• Commentary by: Danny DeVito and Director of Photography Anastas Michos
  • Unknown Format
  • Additional Scenes
  • Bloopers and Outtakes
  • Behind the scenes Documentary
  • Interactive Ice Show
  • Magic Cookie Bag Gallery
  • Hidden Scene
  • Web Enabled Interactive Smoochy Games
  • widescreen transfer



The Critics Vote ...

  • Super-panel consensus:  one and a half out of four stars. James Berardinelli 2.5/4, Roger Ebert 0.5/4

The People Vote ...

The meaning of the IMDb score: 7.5 usually indicates a level of excellence equivalent to about three and a half stars from the critics. 6.0 usually indicates lukewarm watchability, comparable to approximately two and a half stars from the critics. The fives are generally not worthwhile unless they are really your kind of material, equivalent to about a two star rating from the critics, or a C- from our system. Films rated below five are generally awful even if you like that kind of film - this score is roughly equivalent to one and a half stars from the critics or a D on our scale. (Possibly even less, depending on just how far below five the rating is.

Our own guideline:

  • A means the movie is so good it will appeal to you even if you hate the genre.
  • B means the movie is not good enough to win you over if you hate the genre, but is good enough to do so if you have an open mind about this type of film. Any film rated B- or better is recommended for just about anyone. In order to rate at least a B-, a film should be both a critical and commercial success. Exceptions: (1) We will occasionally rate a film B- with good popular acceptance and bad reviews, if we believe the critics have severely underrated a film. (2) We may also assign a B- or better to a well-reviewed film which did not do well at the box office if we feel that the fault lay in the marketing of the film, and that the film might have been a hit if people had known about it. (Like, for example, The Waterdance.)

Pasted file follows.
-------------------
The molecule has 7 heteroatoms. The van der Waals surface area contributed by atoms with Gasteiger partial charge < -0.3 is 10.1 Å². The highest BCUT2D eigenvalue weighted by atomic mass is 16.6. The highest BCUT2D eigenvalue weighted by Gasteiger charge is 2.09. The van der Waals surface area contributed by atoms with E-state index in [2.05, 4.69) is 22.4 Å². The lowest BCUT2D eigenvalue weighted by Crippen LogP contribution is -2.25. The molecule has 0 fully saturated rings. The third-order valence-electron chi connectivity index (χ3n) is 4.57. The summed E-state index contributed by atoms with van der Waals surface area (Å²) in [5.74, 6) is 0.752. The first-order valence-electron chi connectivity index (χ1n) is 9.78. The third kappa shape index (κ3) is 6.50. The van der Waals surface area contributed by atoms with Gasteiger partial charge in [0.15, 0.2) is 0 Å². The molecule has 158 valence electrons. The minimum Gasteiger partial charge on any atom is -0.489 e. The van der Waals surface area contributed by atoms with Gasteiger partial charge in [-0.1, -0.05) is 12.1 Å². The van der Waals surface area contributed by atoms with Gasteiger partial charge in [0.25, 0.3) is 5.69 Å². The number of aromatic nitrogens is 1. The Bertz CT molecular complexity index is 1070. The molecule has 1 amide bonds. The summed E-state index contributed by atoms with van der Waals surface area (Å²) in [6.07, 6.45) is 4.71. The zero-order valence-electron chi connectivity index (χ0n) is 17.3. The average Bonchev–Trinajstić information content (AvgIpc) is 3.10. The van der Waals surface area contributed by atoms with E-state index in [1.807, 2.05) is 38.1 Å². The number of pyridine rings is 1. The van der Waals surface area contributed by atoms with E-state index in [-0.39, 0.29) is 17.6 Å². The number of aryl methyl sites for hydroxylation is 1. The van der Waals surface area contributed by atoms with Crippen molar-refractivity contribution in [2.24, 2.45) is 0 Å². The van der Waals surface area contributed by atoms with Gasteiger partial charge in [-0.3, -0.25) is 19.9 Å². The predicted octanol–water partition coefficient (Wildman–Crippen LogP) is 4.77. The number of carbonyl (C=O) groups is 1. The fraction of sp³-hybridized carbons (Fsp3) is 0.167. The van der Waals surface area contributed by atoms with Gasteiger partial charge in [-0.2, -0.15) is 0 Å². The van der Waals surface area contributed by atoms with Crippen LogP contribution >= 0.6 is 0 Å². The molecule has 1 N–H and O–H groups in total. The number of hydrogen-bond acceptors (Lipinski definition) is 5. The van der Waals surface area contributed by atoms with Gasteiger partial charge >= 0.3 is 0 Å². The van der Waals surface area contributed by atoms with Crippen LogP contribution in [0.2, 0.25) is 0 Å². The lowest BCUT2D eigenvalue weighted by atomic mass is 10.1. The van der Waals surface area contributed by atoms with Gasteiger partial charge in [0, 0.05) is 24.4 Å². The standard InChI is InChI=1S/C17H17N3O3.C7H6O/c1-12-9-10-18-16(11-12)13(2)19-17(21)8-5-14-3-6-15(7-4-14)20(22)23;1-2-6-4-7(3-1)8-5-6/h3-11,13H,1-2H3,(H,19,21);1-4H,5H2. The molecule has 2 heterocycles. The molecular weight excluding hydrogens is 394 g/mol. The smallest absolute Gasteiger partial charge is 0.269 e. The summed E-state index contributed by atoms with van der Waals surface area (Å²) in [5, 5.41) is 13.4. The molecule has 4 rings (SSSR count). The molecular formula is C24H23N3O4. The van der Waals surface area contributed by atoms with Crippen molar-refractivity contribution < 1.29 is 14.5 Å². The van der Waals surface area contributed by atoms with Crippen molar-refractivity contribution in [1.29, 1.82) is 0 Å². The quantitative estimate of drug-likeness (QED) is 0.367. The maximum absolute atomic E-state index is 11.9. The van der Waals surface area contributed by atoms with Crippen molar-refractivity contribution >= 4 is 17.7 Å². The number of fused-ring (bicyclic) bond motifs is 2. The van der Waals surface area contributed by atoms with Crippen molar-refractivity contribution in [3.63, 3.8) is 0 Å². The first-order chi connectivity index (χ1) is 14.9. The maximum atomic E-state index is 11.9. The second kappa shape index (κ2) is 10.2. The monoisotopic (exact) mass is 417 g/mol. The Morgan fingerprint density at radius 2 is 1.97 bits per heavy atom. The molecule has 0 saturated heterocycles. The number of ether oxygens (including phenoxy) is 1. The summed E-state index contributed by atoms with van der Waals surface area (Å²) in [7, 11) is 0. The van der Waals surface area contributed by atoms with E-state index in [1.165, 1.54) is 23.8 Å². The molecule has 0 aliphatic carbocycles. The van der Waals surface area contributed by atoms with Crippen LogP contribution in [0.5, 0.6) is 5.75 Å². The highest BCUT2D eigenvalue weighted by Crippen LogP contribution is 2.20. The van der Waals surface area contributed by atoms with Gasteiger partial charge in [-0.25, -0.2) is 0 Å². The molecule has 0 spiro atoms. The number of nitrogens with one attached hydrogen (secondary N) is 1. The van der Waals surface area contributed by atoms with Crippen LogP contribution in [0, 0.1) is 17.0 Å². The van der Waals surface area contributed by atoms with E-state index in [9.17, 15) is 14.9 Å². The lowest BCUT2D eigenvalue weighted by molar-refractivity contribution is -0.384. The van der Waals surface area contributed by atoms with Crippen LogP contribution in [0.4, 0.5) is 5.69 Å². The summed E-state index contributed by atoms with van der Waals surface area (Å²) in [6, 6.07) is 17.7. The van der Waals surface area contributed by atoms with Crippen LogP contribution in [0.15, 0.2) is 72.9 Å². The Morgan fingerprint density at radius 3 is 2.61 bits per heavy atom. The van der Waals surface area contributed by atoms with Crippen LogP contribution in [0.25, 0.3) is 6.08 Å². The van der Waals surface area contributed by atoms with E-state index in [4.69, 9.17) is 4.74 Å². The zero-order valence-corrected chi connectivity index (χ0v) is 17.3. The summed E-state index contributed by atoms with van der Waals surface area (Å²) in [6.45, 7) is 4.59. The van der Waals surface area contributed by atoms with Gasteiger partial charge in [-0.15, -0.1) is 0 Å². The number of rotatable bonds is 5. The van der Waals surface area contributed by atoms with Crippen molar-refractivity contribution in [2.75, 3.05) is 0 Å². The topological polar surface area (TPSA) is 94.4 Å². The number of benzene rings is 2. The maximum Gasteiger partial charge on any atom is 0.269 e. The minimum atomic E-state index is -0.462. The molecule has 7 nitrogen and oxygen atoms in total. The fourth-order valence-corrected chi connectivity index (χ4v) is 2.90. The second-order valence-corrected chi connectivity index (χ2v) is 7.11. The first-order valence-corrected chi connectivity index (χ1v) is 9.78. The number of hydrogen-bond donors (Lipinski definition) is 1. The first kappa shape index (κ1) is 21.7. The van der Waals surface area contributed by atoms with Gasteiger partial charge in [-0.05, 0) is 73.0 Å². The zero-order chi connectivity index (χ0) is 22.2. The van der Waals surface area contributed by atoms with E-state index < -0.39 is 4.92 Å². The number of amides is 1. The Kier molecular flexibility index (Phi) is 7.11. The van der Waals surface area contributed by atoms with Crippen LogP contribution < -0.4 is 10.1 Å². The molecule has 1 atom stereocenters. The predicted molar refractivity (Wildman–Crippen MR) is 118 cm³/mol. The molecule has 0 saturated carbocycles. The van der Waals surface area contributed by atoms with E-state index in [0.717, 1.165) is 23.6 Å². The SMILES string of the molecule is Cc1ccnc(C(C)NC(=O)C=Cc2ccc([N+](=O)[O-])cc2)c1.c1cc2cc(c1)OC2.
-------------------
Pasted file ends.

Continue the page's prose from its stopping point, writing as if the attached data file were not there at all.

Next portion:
• C+ means it has no crossover appeal, but will be considered excellent by people who enjoy this kind of movie. If this is your kind of movie, a C+ and an A are indistinguishable to you.
  • C means it is competent, but uninspired genre fare. People who like this kind of movie will think it satisfactory. Others probably will not.
  • C- indicates that it we found it to be a poor movie, but genre addicts find it watchable. Any film rated C- or better is recommended for fans of that type of film, but films with this rating should be approached with caution by mainstream audiences, who may find them incompetent or repulsive or both. If this is NOT your kind of movie, a C- and an E are indistinguishable to you.
  • D means you'll hate it even if you like the genre. We don't score films below C- that often, because we like movies and we think that most of them have at least a solid niche audience. Now that you know that, you should have serious reservations about any movie below C-. Films rated below C- generally have both bad reviews and poor popular acceptance.
  • E means that you'll hate it even if you love the genre.
  • F means that the film is not only unappealing across-the-board, but technically inept as well.


Based on this description, this film is a C-, a film which really should have been marvelous, but couldn't stay in focus. On the other hand, it is better than indicated by its dreadful box office calamity.